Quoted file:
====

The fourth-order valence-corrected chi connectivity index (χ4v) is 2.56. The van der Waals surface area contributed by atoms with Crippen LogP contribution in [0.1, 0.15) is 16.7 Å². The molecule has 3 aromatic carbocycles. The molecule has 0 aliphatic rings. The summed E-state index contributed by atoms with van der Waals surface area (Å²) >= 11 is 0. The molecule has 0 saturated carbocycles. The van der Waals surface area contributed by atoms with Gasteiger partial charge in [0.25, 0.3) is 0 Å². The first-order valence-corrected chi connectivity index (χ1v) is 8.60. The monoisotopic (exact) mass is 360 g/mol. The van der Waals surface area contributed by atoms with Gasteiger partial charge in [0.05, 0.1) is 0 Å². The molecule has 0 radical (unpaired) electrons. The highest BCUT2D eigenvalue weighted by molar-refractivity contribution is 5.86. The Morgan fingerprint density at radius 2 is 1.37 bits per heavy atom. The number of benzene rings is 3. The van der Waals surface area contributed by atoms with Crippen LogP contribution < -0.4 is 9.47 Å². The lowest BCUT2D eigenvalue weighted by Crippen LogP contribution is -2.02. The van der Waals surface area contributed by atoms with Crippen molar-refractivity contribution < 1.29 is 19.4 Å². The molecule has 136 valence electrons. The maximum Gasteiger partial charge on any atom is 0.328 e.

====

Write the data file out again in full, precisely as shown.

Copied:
The fourth-order valence-corrected chi connectivity index (χ4v) is 2.56. The van der Waals surface area contributed by atoms with Crippen LogP contribution in [0.1, 0.15) is 16.7 Å². The molecule has 3 aromatic carbocycles. The molecule has 0 aliphatic rings. The summed E-state index contributed by atoms with van der Waals surface area (Å²) >= 11 is 0. The molecule has 0 saturated carbocycles. The van der Waals surface area contributed by atoms with Gasteiger partial charge in [0.25, 0.3) is 0 Å². The first-order valence-corrected chi connectivity index (χ1v) is 8.60. The monoisotopic (exact) mass is 360 g/mol. The van der Waals surface area contributed by atoms with Gasteiger partial charge in [0.05, 0.1) is 0 Å². The molecule has 0 radical (unpaired) electrons. The highest BCUT2D eigenvalue weighted by molar-refractivity contribution is 5.86. The Morgan fingerprint density at radius 2 is 1.37 bits per heavy atom. The number of benzene rings is 3. The van der Waals surface area contributed by atoms with Crippen LogP contribution < -0.4 is 9.47 Å². The lowest BCUT2D eigenvalue weighted by Crippen LogP contribution is -2.02. The van der Waals surface area contributed by atoms with Crippen molar-refractivity contribution < 1.29 is 19.4 Å². The molecule has 136 valence electrons. The maximum Gasteiger partial charge on any atom is 0.328 e.